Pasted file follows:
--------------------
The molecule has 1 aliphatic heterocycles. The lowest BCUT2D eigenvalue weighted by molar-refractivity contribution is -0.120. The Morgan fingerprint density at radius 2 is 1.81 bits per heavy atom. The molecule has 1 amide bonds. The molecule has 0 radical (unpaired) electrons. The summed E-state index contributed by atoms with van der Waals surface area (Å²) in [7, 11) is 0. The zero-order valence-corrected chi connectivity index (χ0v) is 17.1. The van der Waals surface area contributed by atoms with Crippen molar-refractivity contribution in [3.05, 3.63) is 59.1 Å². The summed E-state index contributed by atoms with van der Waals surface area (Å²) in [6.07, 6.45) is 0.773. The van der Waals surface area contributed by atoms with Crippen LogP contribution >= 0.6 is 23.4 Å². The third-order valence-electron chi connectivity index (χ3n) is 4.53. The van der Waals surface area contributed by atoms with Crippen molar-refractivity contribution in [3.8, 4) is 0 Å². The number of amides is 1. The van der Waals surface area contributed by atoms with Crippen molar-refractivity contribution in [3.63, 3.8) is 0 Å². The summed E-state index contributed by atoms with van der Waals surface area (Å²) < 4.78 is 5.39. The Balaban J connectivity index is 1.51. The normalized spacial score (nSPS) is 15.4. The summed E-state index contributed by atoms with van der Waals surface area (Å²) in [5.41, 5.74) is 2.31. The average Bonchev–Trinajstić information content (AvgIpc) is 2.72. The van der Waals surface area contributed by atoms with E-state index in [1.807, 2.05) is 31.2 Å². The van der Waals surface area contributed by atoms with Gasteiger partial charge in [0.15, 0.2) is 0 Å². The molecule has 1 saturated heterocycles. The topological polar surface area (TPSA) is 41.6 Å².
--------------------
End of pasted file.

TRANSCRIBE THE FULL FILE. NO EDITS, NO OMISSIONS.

The molecule has 1 aliphatic heterocycles. The lowest BCUT2D eigenvalue weighted by molar-refractivity contribution is -0.120. The Morgan fingerprint density at radius 2 is 1.81 bits per heavy atom. The molecule has 1 amide bonds. The molecule has 0 radical (unpaired) electrons. The summed E-state index contributed by atoms with van der Waals surface area (Å²) in [7, 11) is 0. The zero-order valence-corrected chi connectivity index (χ0v) is 17.1. The van der Waals surface area contributed by atoms with Crippen molar-refractivity contribution in [3.05, 3.63) is 59.1 Å². The summed E-state index contributed by atoms with van der Waals surface area (Å²) in [6.07, 6.45) is 0.773. The van der Waals surface area contributed by atoms with Crippen LogP contribution >= 0.6 is 23.4 Å². The third-order valence-electron chi connectivity index (χ3n) is 4.53. The van der Waals surface area contributed by atoms with Crippen molar-refractivity contribution in [3.8, 4) is 0 Å². The number of amides is 1. The van der Waals surface area contributed by atoms with Crippen molar-refractivity contribution in [3.63, 3.8) is 0 Å². The summed E-state index contributed by atoms with van der Waals surface area (Å²) < 4.78 is 5.39. The Balaban J connectivity index is 1.51. The normalized spacial score (nSPS) is 15.4. The summed E-state index contributed by atoms with van der Waals surface area (Å²) in [5.41, 5.74) is 2.31. The average Bonchev–Trinajstić information content (AvgIpc) is 2.72. The van der Waals surface area contributed by atoms with E-state index in [1.807, 2.05) is 31.2 Å². The van der Waals surface area contributed by atoms with Gasteiger partial charge in [0.15, 0.2) is 0 Å². The molecule has 1 saturated heterocycles. The topological polar surface area (TPSA) is 41.6 Å².